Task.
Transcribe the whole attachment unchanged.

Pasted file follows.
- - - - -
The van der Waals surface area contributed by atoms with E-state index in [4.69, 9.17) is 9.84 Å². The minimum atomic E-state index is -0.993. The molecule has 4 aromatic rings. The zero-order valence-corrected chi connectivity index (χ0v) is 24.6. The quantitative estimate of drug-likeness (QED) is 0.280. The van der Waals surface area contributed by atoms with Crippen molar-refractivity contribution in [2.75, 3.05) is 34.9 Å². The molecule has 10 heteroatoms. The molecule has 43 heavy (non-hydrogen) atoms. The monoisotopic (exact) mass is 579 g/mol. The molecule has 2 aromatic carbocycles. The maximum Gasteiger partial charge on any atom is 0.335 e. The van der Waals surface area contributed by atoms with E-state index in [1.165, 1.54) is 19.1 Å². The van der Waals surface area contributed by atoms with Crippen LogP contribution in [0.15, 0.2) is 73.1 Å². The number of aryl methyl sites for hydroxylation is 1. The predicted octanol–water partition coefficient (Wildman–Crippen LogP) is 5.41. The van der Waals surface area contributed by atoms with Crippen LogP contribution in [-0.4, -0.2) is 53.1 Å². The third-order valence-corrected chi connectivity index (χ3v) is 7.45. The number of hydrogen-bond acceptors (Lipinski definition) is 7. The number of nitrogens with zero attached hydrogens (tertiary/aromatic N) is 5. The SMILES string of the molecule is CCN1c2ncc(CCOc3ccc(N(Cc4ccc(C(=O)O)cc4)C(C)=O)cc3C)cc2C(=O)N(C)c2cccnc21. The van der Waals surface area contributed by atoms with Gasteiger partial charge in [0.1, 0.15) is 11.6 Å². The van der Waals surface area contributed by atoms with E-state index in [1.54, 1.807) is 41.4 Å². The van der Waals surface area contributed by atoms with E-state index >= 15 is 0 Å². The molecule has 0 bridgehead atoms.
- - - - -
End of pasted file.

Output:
The van der Waals surface area contributed by atoms with E-state index in [4.69, 9.17) is 9.84 Å². The minimum atomic E-state index is -0.993. The molecule has 4 aromatic rings. The zero-order valence-corrected chi connectivity index (χ0v) is 24.6. The quantitative estimate of drug-likeness (QED) is 0.280. The van der Waals surface area contributed by atoms with Crippen molar-refractivity contribution in [2.75, 3.05) is 34.9 Å². The molecule has 10 heteroatoms. The molecule has 43 heavy (non-hydrogen) atoms. The monoisotopic (exact) mass is 579 g/mol. The molecule has 2 aromatic carbocycles. The maximum Gasteiger partial charge on any atom is 0.335 e. The van der Waals surface area contributed by atoms with E-state index in [1.165, 1.54) is 19.1 Å². The van der Waals surface area contributed by atoms with Crippen LogP contribution in [0.15, 0.2) is 73.1 Å². The number of aryl methyl sites for hydroxylation is 1. The predicted octanol–water partition coefficient (Wildman–Crippen LogP) is 5.41. The van der Waals surface area contributed by atoms with Crippen LogP contribution in [-0.4, -0.2) is 53.1 Å². The third-order valence-corrected chi connectivity index (χ3v) is 7.45. The number of hydrogen-bond acceptors (Lipinski definition) is 7. The number of nitrogens with zero attached hydrogens (tertiary/aromatic N) is 5. The SMILES string of the molecule is CCN1c2ncc(CCOc3ccc(N(Cc4ccc(C(=O)O)cc4)C(C)=O)cc3C)cc2C(=O)N(C)c2cccnc21. The van der Waals surface area contributed by atoms with Gasteiger partial charge in [0.1, 0.15) is 11.6 Å². The van der Waals surface area contributed by atoms with E-state index in [1.54, 1.807) is 41.4 Å². The van der Waals surface area contributed by atoms with E-state index >= 15 is 0 Å². The molecule has 0 bridgehead atoms.